Leading Man Collects Cash for 9-11 Victims
By Linda D. Kozaryn
American Forces Press Service
WASHINGTON, Jun. 26, 2002 On Sept. 11, actor Michael Nouri and the cast of the musical "South Pacific" witnessed the horror of the World Trade Center attack. The veteran actor of Broadway, movies and television, decided he had to do something to help.
Veteran actor Michael Nouri (left) prepares to present a check for $181,041.01 to Defense Comptroller Dov S. Zakheim (center), at the Pentagon on June 26, 2002. Zakheim then turned the check over to retired Adm. Jerry Johnson (right) of the Navy and Marine Corps Relief society and retired Army Col. Gregory W. Mason (not shown) of Army Emergency Relief. Nouri, leading the cast of a traveling production of the musical "South Pacific," raised the money at theaters across the country for victims of the Sept. 11 terrorist attack on the Pentagon. Photo by Linda D. Kozaryn.
(Click photo for screen-resolution image);high-resolution image available.
That something ended up as a grass-roots fundraising effort that raised $362,082.02 for the victims of the Sept. 11 terrorist attacks.
The actor traveled to the Pentagon Wednesday and presented a check for half that amount, $181,041.01, to Defense Comptroller Dov S. Zakheim. Nouri plans to present a second check for the same amount to former New York Mayor Rudy Guiliani for the victims of the World Trade Center attack.
"This is the culmination of a dream," Nouri said, "the dream of literally hundreds of thousands of Americans who I and the cast members had the pleasure of greeting after eight performances a week for six months."
Nouri collected the money following performances of a traveling production of South Pacific, in which he had the leading role. His previous credits include being Julie Andrews' co-star in the 1995 Broadway version of "Victor/Victoria" and Jennifer Beals' boyfriend in the hit 1983 film "Flashdance."
During South Pacific curtain calls, he told audiences how affected he was by the events of Sept. 11 and asked for donations to help the victims and their families.
After leading the audiences in singing "God Bless America" at the close of each show, Nouri and other cast members appeared in theater lobbies to personally collect contributions. Children emptied their pockets of change and folks in wheelchairs waited to put something in the duffel bag.
The money was given "with love and gratitude," Nouri said. "People of every ethnic variety -- they are all part of the healing force of our wonderful land."
The South Pacific cast was only 10 blocks from the World Trade Center when terrorists crashed two hijacked planes into the Twin Towers.
"We felt compelled to do something to help out," Nouri said. "We were all slack-jawed with shock at the time of the event. Then we felt mobilized. There was this amazing feeling of needing to connect as human beings, to connect on a level of sanity and humanity."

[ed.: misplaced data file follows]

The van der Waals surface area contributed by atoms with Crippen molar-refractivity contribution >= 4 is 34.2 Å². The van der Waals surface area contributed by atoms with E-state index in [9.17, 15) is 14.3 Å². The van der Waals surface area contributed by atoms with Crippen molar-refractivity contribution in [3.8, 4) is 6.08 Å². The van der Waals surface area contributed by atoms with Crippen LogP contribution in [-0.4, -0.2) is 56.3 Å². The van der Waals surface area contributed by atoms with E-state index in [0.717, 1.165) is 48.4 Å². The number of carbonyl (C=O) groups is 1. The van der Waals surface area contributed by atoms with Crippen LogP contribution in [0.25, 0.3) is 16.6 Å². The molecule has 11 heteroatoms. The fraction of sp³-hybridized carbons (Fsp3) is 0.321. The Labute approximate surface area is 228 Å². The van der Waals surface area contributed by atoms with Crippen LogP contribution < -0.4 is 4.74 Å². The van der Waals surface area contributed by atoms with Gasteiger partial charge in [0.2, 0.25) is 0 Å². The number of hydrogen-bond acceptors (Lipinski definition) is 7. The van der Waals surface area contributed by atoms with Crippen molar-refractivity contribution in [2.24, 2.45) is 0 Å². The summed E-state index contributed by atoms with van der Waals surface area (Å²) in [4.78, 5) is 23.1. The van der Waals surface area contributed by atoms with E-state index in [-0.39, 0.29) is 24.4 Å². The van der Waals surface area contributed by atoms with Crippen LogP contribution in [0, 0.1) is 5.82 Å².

From New York, the cast took their show on the road on Sept. 15, riding in an otherwise empty plane to their first location. Nouri said it was a "no-brainer" to initiate the fundraising.
The donation, he said, represents a humble offering of healing, compassion and love "from human beings of every description across the country. As I was reviewing the amounts of money that we'd collect every week, the pennies reflected the offerings of kids -- children, babysitters who'd walk up and say, 'Is it OK if I put my babysitting money in?'"
At the Pentagon, Zakheim described Nouri's effort as an act of true generosity. "It's not just the money," the comptroller said. "It's the heart you put behind it."
On behalf of the civilians and military at the Pentagon, Zakheim thanked the actor for "making us feel proud that we do what we do." The comptroller said the donation was "truly a presentation from Americans from all over" to those who defend the nation and "are willing to lay down their lives, sometimes in the most unexpected ways and most unexpected times."
Zakheim turned the money over to representatives of Army Emergency Relief and the Navy and Marine Corps Relief Society. Retired Adm. Jerry Johnson of the relief society said he was deeply grateful for Nouri's personal commitment and patriotism and for dedicating his time and energy to the fund-raising effort.
The admiral noted that the society over the past few months has received over 4,000 donations. Some have come from small school classes, individuals, cities that held raffles, picnics or bake sales.
"We've received over $5 million," Johnson said. "We've already used some of this money. We have relocated families. We have widows who have completed college training and now rejoined the work force. We have children of deceased who are attending college with all expenses paid."
Every penny of the money, Johnson said, will go to the families of the attack victims and combat casualties in Afghanistan.
Retired Army Col. Gregory W. Mason of Army Emergency Relief thanked Nouri on behalf of the Army's soldiers and their families. He said his agency is helping 45 victims' families. "We've got 44 children who we're going to make sure have a college education available to them," he said.